Notice the blue-highlighted text above the function buttons. If a competition is active, that box appears, and if there are any photos that require action, a note to that effect with the number of photos in queue will display.

TourneyX Submissions Page ViewStep 3. Review Submissions

The Submissions Page presents a list of anglers with thumbnails of the photos they submitted, the length suggested by the anglers, and a couple of buttons.

One button (“Verify”) doesn’t mean the photo and length are accepted but will open a details page that the judge will use to examine and pass judgment.

The other button (“Cull”) is useful when a photo must be rejected immediately. For example, an angler may upload multiple copies of the same photo if he is in doubt whether his submission got through or not. A judge is able to tell by just the angler’s name, photo thumbnail, and length that this has happened and can dump the duplicates. It can also be used to quickly remove submissions by someone who has been disqualified from competition. If a photo must be denied due to a rules infraction, that is done at the Verify step, below.

To proceed, just choose a submission to judge, make a mental note of the length, and click the blue “Verify” button.

TourneyX Submission DetailsStep 4. Evaluate

On the Submissions / Verify page, the judge sees the photo submitted for scoring, in a size that usually adequate for visual inspection. He looks for:

  • Photo suitable for evaluation (e.g., in focus, measurements visible)
  • Proper identification form and code(s)
  • Hawg Trough (e.g., Hawg Trough, unaltered, clearly marked)
  • Proper orientation (e.g., facing left, dorsal fin to top of photo) and condition of the fish (e.g., correct species, live, unmangled)
  • Rules infractions (e.g., open mouth, curved body, pinched tail, kayak in photo, no restraining device, jaw touching Hawg Trough fence)
  • Fish length

If the camera was sideways or upside down when the photo was snapped, the photo can be rotated 90 degrees with each click of the “Rotate” button. This not only makes it a little easier to judge, but the image will be properly oriented in the leader board, too.

Note: “Flip” buttons create mirror images. It’s probably best to avoid these unless, somehow, the angler has created a mirror image for submission. We have no idea what useful purpose this function serves, but there it is.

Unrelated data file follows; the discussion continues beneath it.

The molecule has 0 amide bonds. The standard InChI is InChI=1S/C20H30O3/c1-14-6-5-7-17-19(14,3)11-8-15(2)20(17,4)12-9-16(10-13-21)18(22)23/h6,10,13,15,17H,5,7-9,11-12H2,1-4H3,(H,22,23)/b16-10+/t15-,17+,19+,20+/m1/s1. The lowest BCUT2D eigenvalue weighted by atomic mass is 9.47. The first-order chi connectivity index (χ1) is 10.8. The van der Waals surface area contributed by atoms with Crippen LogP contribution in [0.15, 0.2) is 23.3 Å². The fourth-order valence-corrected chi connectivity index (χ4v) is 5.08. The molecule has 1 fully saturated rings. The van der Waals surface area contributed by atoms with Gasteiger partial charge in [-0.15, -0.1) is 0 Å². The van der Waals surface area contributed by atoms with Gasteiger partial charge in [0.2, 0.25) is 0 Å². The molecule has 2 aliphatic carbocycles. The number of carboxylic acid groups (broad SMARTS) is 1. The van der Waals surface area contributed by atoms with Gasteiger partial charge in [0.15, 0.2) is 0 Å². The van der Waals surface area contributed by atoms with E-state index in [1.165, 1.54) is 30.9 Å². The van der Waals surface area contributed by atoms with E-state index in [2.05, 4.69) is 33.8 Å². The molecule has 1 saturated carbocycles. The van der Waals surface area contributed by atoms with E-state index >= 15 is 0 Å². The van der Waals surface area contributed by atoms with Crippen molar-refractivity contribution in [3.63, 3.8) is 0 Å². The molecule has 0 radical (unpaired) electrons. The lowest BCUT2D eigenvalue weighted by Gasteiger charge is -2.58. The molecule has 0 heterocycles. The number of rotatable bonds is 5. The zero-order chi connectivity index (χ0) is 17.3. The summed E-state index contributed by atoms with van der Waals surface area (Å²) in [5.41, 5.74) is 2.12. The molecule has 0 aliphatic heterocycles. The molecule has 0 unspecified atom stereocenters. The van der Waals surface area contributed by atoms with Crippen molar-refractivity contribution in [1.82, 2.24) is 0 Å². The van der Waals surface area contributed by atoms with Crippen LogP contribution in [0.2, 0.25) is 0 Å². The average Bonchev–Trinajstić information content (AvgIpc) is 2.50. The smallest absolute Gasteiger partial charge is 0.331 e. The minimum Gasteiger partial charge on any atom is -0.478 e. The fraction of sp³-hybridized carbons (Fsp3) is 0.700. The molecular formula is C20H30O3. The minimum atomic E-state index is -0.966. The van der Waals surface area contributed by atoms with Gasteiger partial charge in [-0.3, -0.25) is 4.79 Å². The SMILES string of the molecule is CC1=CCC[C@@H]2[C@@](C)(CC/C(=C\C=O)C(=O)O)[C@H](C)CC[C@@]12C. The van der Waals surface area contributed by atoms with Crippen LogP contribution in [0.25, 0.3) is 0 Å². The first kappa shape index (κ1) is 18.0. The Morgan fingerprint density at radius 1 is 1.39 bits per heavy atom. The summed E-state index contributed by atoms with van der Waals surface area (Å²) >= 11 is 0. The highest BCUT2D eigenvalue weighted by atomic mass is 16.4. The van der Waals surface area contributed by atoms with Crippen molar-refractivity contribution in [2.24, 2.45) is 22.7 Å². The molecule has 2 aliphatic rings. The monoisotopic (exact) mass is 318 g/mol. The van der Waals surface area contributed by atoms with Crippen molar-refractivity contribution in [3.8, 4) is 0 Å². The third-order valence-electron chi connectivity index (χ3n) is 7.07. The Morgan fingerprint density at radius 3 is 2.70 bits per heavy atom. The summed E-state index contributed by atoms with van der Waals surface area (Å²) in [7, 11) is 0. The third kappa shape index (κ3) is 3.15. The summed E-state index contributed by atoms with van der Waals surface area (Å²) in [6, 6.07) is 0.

The angler’s phone number is very useful. If a photo is blurry or other rules infraction is apparent, the judge may, at his discretion, text or call an angler to ask questions, request clarification or suggest that this photo be culled and an alternative photo be submitted. Judges are not required to do this, but sometimes communicating with the competitor helps ensure the fairness of the process.

If the competitor has allowed TourneyX access to the smart phone’s location, a map showing where the angler was when submitting the photo will display.

At this point, the judge either accepts the photo or denies it by clicking the appropriate button. He can modify the length, apply penalties, and add comments at the next step.


Step 5. Closeups

Zooming in to examine detailsJudges may find they need a larger view to make sure of details, like whether the jaw is in contact with the Hawg Trough fence, how wide open the fish’s mouth is, and exactly how far the tail reaches.

The images on this detail page are all hyperlinked to larger images. Just click the photos and a larger image pops up.

For a closer look, one way to magnify is to use the browser’s “Zoom” feature. Hold down the “ctrl” or “Control” key and roll your mouse wheel, or use a touch-pad’s two-finger pinch or spread motion to change the browser magnification.